Last time we talked about gamification and briefly mentioned, what I consider, the pillars of gamification. Do you remember what they were? 🙂
Today we’ll go deeper inside this subject in order to better understand the basics of gamification and how it works.
At first sight, gamification seems easy: we start from an idea/need, come up with a solution, add a reward system and boom! That’s it. People are actively engaged, everything is working like a charm and our business is growing. But in reality, things tend to be more complicated than that.
Gamification is a vast process which is less about fun and more about psychology and understanding people’s needs and interests (knowing what makes them tick). The whole process is actually based on anticipating your audience’s wishes and adjusting the process accordingly. Therefore, flexibility is a key aspect.
The first step is always the same: we start with an idea or a need. Absolutely everything, whether it’s a project, an activity, a hobby, anything, starts from a thought. Whether we want to increase our retention value, boost our fiscal value or help our employees/students become more efficient, a clear purpose must be stated. Otherwise, we will have failed before we even begin.
After setting our goal, we draw out the specific objectives and then ask the big question: Ok, we know what we want, but how do we get there?
Well, this is where the magic starts. And as we all know, magic is based on skill, attention to detail and anticipating your public’s reaction. With gamification, it’s exactly the same. We anticipate how our audience will react and come up with activities and methods for generating our desired behavior, necessary for achieving our objectives (in a future article we’ll talk a bit about ethics in gamification).
Richard Bartle designed probably the most wide-spread model for classifying our target audience, breaking it down into 4 categories: Achiever, Socializer, Explorer and Killer. As their names suggest, every category has a unique trait, which surpasses all others. The model basically implies that a certain “player” will always react the same in every game and context. We all have a friend who is so competitive that he always wants to win (and reacts poorly to losing) or a friend who is always looking forward to game night because he enjoys spending quality time with you or a friend that is always eager to prove to himself that he can win or that special friend who doesn’t care about winning or losing, but only about the way you win or lose.
What’s important to point out is that these behaviors remain unchanged regardless of the nature of the game: competitive or collaborative. But, remember, just because they will react the same way, doesn’t mean that they will automatically enjoy the game or wish to play.
Following this logic, the same can be said for gamification as well. Just because you’ve studied your audience and learnt what makes them tick, doesn’t mean that you can start creating the gamified process. It does mean, however, that you’re on the right track.
As you probably figured out, Killers will always be attracted to games based on competition. They can, however, be individual or team games. What’s important to them is that we always have a winner and at least one loser. Let’s say you give your team an individual challenge. Killers don’t just want to win, they want to defeat the others and let them know they’ve been defeated. They especially like public rewarding and gratification.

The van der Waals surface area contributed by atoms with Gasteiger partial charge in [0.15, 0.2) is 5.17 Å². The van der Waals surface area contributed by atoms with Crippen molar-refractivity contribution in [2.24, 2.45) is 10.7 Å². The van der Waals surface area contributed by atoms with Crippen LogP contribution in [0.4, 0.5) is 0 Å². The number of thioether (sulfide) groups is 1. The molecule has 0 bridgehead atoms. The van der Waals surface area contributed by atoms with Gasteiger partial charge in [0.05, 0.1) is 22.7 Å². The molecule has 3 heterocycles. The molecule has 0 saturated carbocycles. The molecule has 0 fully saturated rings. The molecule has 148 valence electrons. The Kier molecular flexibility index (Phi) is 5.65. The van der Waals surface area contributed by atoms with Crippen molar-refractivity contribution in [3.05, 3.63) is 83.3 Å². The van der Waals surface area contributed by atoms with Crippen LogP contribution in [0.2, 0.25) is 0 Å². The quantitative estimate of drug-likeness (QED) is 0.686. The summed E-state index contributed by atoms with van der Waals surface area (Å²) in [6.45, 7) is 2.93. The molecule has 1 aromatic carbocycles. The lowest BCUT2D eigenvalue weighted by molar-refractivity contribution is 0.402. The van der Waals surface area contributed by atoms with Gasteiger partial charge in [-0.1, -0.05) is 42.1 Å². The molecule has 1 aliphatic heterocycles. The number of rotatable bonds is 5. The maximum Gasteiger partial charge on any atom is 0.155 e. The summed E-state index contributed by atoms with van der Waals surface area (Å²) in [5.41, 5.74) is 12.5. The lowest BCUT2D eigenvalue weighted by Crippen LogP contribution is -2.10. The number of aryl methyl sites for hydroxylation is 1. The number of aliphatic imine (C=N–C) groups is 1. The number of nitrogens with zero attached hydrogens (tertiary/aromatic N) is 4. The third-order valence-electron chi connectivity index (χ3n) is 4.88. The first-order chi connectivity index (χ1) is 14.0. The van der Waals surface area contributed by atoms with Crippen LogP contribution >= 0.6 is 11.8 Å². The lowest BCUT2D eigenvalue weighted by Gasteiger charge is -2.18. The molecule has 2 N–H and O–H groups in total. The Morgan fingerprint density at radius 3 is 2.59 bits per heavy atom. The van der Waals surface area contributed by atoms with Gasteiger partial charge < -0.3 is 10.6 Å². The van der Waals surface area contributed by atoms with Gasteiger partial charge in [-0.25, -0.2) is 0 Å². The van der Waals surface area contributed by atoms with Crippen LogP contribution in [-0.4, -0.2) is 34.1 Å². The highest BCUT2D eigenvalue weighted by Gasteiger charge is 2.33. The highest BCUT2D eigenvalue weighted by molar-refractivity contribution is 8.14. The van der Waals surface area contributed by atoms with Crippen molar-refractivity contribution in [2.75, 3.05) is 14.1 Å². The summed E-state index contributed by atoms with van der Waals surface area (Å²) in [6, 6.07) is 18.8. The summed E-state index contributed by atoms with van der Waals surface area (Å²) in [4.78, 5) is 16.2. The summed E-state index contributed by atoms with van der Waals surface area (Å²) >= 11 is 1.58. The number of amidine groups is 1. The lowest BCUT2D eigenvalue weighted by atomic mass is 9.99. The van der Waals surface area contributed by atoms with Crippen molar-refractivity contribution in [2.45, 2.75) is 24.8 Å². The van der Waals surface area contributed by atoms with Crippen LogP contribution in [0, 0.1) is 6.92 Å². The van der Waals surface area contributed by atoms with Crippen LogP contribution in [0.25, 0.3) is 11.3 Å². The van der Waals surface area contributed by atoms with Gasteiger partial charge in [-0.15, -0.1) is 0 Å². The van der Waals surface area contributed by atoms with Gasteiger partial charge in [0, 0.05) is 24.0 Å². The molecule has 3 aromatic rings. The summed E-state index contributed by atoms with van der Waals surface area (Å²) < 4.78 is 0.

On the other hand, Achievers are less interested in the nature of the game and focus more on its difficulty. Too easy and they just won’t be interested. Too hard and they might just get discouraged and demotivated. They have this burning desire to overcome challenges (being in a competition with themselves) but often feel the need for backup (they are, let’s say, predisposed to collaboration). A true leader is an Achiever with vision and has the passion to lead by example.
A Socializer is the type of colleague who is genuinely curious about you and the people around him. He’s the type that wants to get to know you and befriend you. You can count on him in every situation and you can be sure he’ll always have something new to tell you. Kind of like a best friend. He’s in it for the ride, not the reward. But, he can also become easily demotivated in a competitive environment since he’s more of a peace keeper and can flourish in a collaborative environment, offering 110% of his enthusiasm and strength.
As for Explorers, they focus almost exclusively on the process itself. Their biggest pleasure is to find those loopholes, hidden paths, innovative methods which makes their work easier and the experience more pleasurable. They’re usually calm, patient and have a great attention to detail. If you need micro-management on something, this is your best candidate.
A competitive environment can be both good and bad for Explorers, depending on their character and ethics. They might crack under too much pressure but they are the lone-wolf type of people who think they are better off on their own and collaborating with other team mates might slow them down. So if you want to get them to collaborate with someone, that someone better be good, or you need some serious selling skills.
So competition and collaboration are important ideologies in gamification. Knowing how to juggle with them and what types of people you have in your target audience will help a great deal when creating a powerful gamified process, in order to reach your objectives. In a future article we’ll talk some more about Bartle’s model, as well as other similar models.